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J Thorac Cardiovasc Surg. 2014 Oct;148(4):1246-53; discussion 1253. doi: 10.1016/j.jtcvs.2014.06.057. Epub 2014 Jul 17.

The long-term impact of diabetes on graft patency after coronary artery bypass grafting surgery: a substudy of the multicenter Radial Artery Patency Study.

Author information

1
Schulich Heart Centre, Sunnybrook Health Sciences Centre, University of Toronto, Toronto, Ontario, Canada; Institute of Health Policy Management and Evaluation, University of Toronto, Toronto, Ontario, Canada.
2
Texas Heart Institute, Houston, Tex.
3
Schulich Heart Centre, Sunnybrook Health Sciences Centre, University of Toronto, Toronto, Ontario, Canada.
4
University of Ottawa Heart Institute, Ottawa, Ontario, Canada.
5
Institute of Health Policy Management and Evaluation, University of Toronto, Toronto, Ontario, Canada; Sunnybrook Research Institute, Toronto, Ontario, Canada.
6
Institute of Health Policy Management and Evaluation, University of Toronto, Toronto, Ontario, Canada; Department of Medicine, University Health Network, Toronto, Ontario, Canada; Dalla Lana School of Public Health, University of Toronto, Toronto, Ontario, Canada.
7
Department of Medicine, University Health Network, Toronto, Ontario, Canada.
8
Schulich Heart Centre, Sunnybrook Health Sciences Centre, University of Toronto, Toronto, Ontario, Canada; Institute of Health Policy Management and Evaluation, University of Toronto, Toronto, Ontario, Canada. Electronic address: stephen.fremes@sunnybrook.ca.

Abstract

OBJECTIVES:

The study objective was to determine the impact of diabetes on radial artery and saphenous vein graft occlusion and clinical outcomes more than 5 years after coronary artery bypass surgery in the multicenter Radial Artery Patency Study (NCT00187356).

METHODS:

A total of 529 patients aged less than 80 years with triple-vessel disease undergoing coronary bypass surgery participated in this study. Angiographic follow-up occurred more than 5 years after surgery with annual clinical follow-up. The primary objective was to compare the proportion of complete graft occlusion between radial artery and saphenous vein grafts among diabetic and nondiabetic persons. Additional objectives included determining predictors of complete graft occlusion and comparison of major adverse cardiac events defined by cardiac death, late myocardial infarction, and reintervention.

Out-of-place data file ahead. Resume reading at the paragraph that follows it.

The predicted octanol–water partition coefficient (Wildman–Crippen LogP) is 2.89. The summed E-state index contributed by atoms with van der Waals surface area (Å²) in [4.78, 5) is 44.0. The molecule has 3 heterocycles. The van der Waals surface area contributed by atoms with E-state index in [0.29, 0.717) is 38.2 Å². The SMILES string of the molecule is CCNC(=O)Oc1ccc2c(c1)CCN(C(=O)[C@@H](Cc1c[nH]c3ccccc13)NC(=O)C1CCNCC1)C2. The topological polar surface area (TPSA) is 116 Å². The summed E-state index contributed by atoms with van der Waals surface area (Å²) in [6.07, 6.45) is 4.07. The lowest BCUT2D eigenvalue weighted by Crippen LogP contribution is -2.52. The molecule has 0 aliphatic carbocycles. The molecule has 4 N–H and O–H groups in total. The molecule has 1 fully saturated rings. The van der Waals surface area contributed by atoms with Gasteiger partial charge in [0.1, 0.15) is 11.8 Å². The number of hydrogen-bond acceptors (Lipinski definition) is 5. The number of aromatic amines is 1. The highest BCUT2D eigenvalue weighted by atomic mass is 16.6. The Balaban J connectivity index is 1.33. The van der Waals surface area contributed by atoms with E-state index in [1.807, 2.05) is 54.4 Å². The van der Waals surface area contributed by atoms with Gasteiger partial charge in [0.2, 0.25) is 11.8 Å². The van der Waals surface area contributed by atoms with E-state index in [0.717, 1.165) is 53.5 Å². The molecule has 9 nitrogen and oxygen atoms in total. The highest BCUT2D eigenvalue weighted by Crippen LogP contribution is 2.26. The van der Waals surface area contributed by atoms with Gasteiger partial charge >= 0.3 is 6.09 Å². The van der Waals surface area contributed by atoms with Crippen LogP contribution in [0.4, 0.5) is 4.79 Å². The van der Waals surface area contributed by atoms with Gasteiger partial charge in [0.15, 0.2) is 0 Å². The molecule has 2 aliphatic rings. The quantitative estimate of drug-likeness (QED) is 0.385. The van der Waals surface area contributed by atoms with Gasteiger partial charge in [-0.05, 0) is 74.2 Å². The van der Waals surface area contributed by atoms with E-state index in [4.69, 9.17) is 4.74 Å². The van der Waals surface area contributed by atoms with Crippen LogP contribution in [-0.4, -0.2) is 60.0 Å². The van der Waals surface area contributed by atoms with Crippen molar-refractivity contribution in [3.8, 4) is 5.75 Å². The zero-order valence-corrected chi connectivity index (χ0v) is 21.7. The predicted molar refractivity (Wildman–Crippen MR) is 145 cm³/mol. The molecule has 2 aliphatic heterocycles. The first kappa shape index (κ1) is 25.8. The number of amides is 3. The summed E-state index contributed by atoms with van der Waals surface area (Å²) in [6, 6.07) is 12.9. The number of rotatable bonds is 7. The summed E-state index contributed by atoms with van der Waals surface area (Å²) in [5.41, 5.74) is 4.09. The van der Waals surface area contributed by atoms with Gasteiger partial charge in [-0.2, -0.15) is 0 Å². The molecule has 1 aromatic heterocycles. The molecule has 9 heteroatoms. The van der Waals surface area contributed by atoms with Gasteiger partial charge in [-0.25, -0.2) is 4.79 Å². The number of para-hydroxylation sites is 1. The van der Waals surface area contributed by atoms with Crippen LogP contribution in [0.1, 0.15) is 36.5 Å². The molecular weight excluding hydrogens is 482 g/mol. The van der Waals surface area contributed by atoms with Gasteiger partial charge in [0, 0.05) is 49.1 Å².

RESULTS:

There were 148 of 529 patients (27.8%) with diabetes; 269 patients (83/269 [30.9%] diabetic) underwent late angiography at mean of 7.7±1.5 years after surgery. In diabetic patients, the proportion of complete graft occlusion was significantly lower in the radial grafts (4/83 [4.8%]) than in the saphenous grafts (21/83 [25.3%]) (P=.0004), and this was similar in nondiabetic patients (P=.19). Multivariate modeling showed that the use of the radial artery and high-grade target vessel stenosis were protective against late graft occlusion, whereas female gender, smoking history, and elevated creatinine were associated with an increased risk; interaction between diabetic status and conduit type also was significant (P=.02). Major adverse cardiac events were higher in diabetic patients (23/148 [15.5%] vs 35/381 [9.2%], P=.04).

CONCLUSIONS:

The use of the radial artery should be strongly considered in diabetic patients undergoing coronary bypass surgery, especially with high-grade target vessel stenosis.

PMID:
25109754
DOI:
10.1016/j.jtcvs.2014.06.057
[Indexed for MEDLINE]
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